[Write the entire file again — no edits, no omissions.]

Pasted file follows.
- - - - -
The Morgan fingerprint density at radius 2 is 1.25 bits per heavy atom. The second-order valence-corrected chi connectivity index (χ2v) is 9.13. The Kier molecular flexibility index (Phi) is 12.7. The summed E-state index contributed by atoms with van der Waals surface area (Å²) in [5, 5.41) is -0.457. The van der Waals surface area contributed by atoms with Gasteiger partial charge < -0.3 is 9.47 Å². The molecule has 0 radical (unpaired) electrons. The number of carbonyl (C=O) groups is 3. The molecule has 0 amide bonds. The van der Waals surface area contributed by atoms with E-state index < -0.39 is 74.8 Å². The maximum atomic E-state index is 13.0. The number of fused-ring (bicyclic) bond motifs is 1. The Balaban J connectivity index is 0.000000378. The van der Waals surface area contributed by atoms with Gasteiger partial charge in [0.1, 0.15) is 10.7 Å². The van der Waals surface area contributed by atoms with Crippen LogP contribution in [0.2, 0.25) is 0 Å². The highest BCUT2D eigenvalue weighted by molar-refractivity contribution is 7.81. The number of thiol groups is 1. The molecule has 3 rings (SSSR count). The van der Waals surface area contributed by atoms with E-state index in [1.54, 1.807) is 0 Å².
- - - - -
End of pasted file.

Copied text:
The Morgan fingerprint density at radius 2 is 1.25 bits per heavy atom. The second-order valence-corrected chi connectivity index (χ2v) is 9.13. The Kier molecular flexibility index (Phi) is 12.7. The summed E-state index contributed by atoms with van der Waals surface area (Å²) in [5, 5.41) is -0.457. The van der Waals surface area contributed by atoms with Gasteiger partial charge < -0.3 is 9.47 Å². The molecule has 0 radical (unpaired) electrons. The number of carbonyl (C=O) groups is 3. The molecule has 0 amide bonds. The van der Waals surface area contributed by atoms with E-state index < -0.39 is 74.8 Å². The maximum atomic E-state index is 13.0. The number of fused-ring (bicyclic) bond motifs is 1. The Balaban J connectivity index is 0.000000378. The van der Waals surface area contributed by atoms with Gasteiger partial charge in [0.1, 0.15) is 10.7 Å². The van der Waals surface area contributed by atoms with Crippen LogP contribution in [0.2, 0.25) is 0 Å². The highest BCUT2D eigenvalue weighted by molar-refractivity contribution is 7.81. The number of thiol groups is 1. The molecule has 3 rings (SSSR count). The van der Waals surface area contributed by atoms with E-state index in [1.54, 1.807) is 0 Å².